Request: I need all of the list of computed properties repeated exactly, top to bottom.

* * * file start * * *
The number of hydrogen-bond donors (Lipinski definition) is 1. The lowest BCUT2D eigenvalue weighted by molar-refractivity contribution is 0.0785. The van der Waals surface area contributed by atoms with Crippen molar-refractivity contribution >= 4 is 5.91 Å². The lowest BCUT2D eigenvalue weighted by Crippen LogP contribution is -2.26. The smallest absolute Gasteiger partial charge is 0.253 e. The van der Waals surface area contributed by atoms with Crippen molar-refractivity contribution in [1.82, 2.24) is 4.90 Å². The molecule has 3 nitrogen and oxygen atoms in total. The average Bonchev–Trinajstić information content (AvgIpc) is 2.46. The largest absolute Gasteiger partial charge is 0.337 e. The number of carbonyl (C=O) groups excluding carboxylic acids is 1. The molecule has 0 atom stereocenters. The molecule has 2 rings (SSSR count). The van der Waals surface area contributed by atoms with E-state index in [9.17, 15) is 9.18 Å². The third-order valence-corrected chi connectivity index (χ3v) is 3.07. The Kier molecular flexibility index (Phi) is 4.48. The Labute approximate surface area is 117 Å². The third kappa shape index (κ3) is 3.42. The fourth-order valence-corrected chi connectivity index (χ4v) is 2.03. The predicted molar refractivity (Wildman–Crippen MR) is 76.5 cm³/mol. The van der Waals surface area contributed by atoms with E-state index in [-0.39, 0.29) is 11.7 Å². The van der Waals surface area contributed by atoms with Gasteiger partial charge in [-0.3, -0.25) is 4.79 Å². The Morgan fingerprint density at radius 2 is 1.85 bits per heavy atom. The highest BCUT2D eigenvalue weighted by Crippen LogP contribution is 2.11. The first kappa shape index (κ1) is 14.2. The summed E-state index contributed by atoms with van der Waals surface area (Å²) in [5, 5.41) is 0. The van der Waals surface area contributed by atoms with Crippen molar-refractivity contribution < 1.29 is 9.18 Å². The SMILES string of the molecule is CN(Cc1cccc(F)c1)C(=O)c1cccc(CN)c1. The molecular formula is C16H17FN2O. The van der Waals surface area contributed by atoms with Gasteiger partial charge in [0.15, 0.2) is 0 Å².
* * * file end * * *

The number of hydrogen-bond donors (Lipinski definition) is 1. The lowest BCUT2D eigenvalue weighted by molar-refractivity contribution is 0.0785. The van der Waals surface area contributed by atoms with Crippen molar-refractivity contribution >= 4 is 5.91 Å². The lowest BCUT2D eigenvalue weighted by Crippen LogP contribution is -2.26. The smallest absolute Gasteiger partial charge is 0.253 e. The van der Waals surface area contributed by atoms with Crippen molar-refractivity contribution in [1.82, 2.24) is 4.90 Å². The molecule has 3 nitrogen and oxygen atoms in total. The average Bonchev–Trinajstić information content (AvgIpc) is 2.46. The largest absolute Gasteiger partial charge is 0.337 e. The number of carbonyl (C=O) groups excluding carboxylic acids is 1. The molecule has 0 atom stereocenters. The molecule has 2 rings (SSSR count). The van der Waals surface area contributed by atoms with E-state index in [9.17, 15) is 9.18 Å². The third-order valence-corrected chi connectivity index (χ3v) is 3.07. The Kier molecular flexibility index (Phi) is 4.48. The Labute approximate surface area is 117 Å². The third kappa shape index (κ3) is 3.42. The fourth-order valence-corrected chi connectivity index (χ4v) is 2.03. The predicted molar refractivity (Wildman–Crippen MR) is 76.5 cm³/mol. The van der Waals surface area contributed by atoms with E-state index in [-0.39, 0.29) is 11.7 Å². The van der Waals surface area contributed by atoms with Gasteiger partial charge in [-0.3, -0.25) is 4.79 Å². The Morgan fingerprint density at radius 2 is 1.85 bits per heavy atom. The highest BCUT2D eigenvalue weighted by Crippen LogP contribution is 2.11. The first kappa shape index (κ1) is 14.2. The summed E-state index contributed by atoms with van der Waals surface area (Å²) in [5, 5.41) is 0. The van der Waals surface area contributed by atoms with Crippen molar-refractivity contribution < 1.29 is 9.18 Å². The SMILES string of the molecule is CN(Cc1cccc(F)c1)C(=O)c1cccc(CN)c1. The molecular formula is C16H17FN2O. The van der Waals surface area contributed by atoms with Gasteiger partial charge in [0.15, 0.2) is 0 Å².